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Ogotemmeli

Category: Shaman

Ogotemmeli was a blind 'wise man' from the Dogon in Africa.  Professor Griaule, an anthropologist, after a period of over 15 years of study of their culture was granted a series of conversations  with Ogotemmeli over a 33 day time span.  The conversations were to cover culture,  ritual and religious beliefs or more correctly the metaphysical system on which their entire belief system was based.  The conversations took place in October 1946 and the results were subsequently published in French as Dieu d'Eau in 1948.  They became a classic work and were then translated into English the first English version, although requested in 1956, appeared only in 1965.

Nummo

Ogotemmeli uses the word Nummo in many of his explanations and it is worth adding a bit of background. Before European history, the ancient Nubians were using the name “NU” as the name and the address to the Supreme Divine Creator of the universe – the Ultimate Intelligence.  From the Ultimate Intelligence sprang the Intelligences, one of which created human beings.  The symbol of water, meaning spirit or spirit input is used to show this deity is a spirit being and has no material form.

According to the myth related to Griaule and Dieterlen: "The Nommo divided his body among men to feed them; that is why it is also said that as the universe "had drunk of his body," the Nommo also made men drink. He gave all his life principles to human beings."   Other names included - Numo, Nyumo or Noomo.

The words AMEN or AMON were then used to describe any Nubian Ancient Divinity who was once worshiped as the Redeemer of mankind [like Christ, Buddha or Krishna] and as the representative of the supreme divine creator of the universe.

Ancient Nubians and Ethiopians were the master minds behind the pyramids and much of the Mystery religions, and the pharaohs were black, not fair skinned as they are sometimes portrayed.  Black Africans, at the time of the pyramids and the early Bible stories,  lived in Canaan and had reached as far as the Caucasian mountains.  There was an Egyptian Negro colony in the Caucasian Mountains up until relatively recently.  The Afro-Abkhazians, or Abkhazians of African descent, also known as African Caucasians, were a small group of people of African descent in Abkhazia, who used to live mainly in the settlement Adzyubzha at the mouth of the Kodori River and the surrounding villages (Chlou, Pokvesh, Agdarra, and Merkulov) on the eastern coast of the Black Sea in Eastern Europe. But the African peoples were forced back into Africa by tribes streaming from the North east, and they retreated beyond the desert leaving North Africa and the Middle East to the invaders.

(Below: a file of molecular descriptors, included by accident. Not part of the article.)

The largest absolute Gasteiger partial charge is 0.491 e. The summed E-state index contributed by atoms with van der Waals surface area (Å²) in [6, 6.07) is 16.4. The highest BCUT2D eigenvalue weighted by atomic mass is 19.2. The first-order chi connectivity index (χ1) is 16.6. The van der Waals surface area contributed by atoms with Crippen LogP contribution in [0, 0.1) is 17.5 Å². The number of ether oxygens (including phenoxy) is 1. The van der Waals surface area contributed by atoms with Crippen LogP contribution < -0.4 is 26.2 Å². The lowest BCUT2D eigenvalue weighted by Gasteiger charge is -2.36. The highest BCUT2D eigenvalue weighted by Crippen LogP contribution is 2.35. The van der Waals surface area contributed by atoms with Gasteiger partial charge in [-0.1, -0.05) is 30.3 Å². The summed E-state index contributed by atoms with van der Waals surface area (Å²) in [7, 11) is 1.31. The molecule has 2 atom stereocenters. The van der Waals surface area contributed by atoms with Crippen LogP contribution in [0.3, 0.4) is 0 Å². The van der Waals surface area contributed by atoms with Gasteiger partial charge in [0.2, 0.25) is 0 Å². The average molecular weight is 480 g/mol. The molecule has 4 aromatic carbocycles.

It is only via the poor interpretation of later Archaeologists, Egyptologists, and Anthropologists etc that the Egyptian Hieroglyphic’s original translation of “NU-TEM, NU-TERU, TEM or NETERU became the English word - “God” or “gods”.

Thus Ogotemmeli is actually describing what is left of the Ancient Egyptian and the original Mystery religions upon which all later Mystery religions were based.   Rather than thinking of Ogotemmeli’s description as a rather obscure rambling description based on local folklore, or a misinterpretation of some established religion, we need to understand that he is describing the ‘truths’ upon which all later Mysteries were based – from the Greeks, to the Zoroastrians, to the Kabbalists, the Babylonians, possibly to the Shaivites and even to the Gnostic gospels.

Every subsequent Mystery religion merely took the basic truths and adapted them for a local audience.  There are those who may be angry at what they perceive to be the lack of acknowledgement of the roots of all these basic ideas, but when ideas travel they do get adapted so that a local audience is capable of understanding what is being explained.

So in Ogotemmeli’s explanation we probably have a description of the first Mystery religion.

It is also a very good metaphysical explanation.

Ogotemmeli's Dogon village

 

 

 

 

References

Conversations with Ogotommeli – Professor Marcel Griaule

Observations

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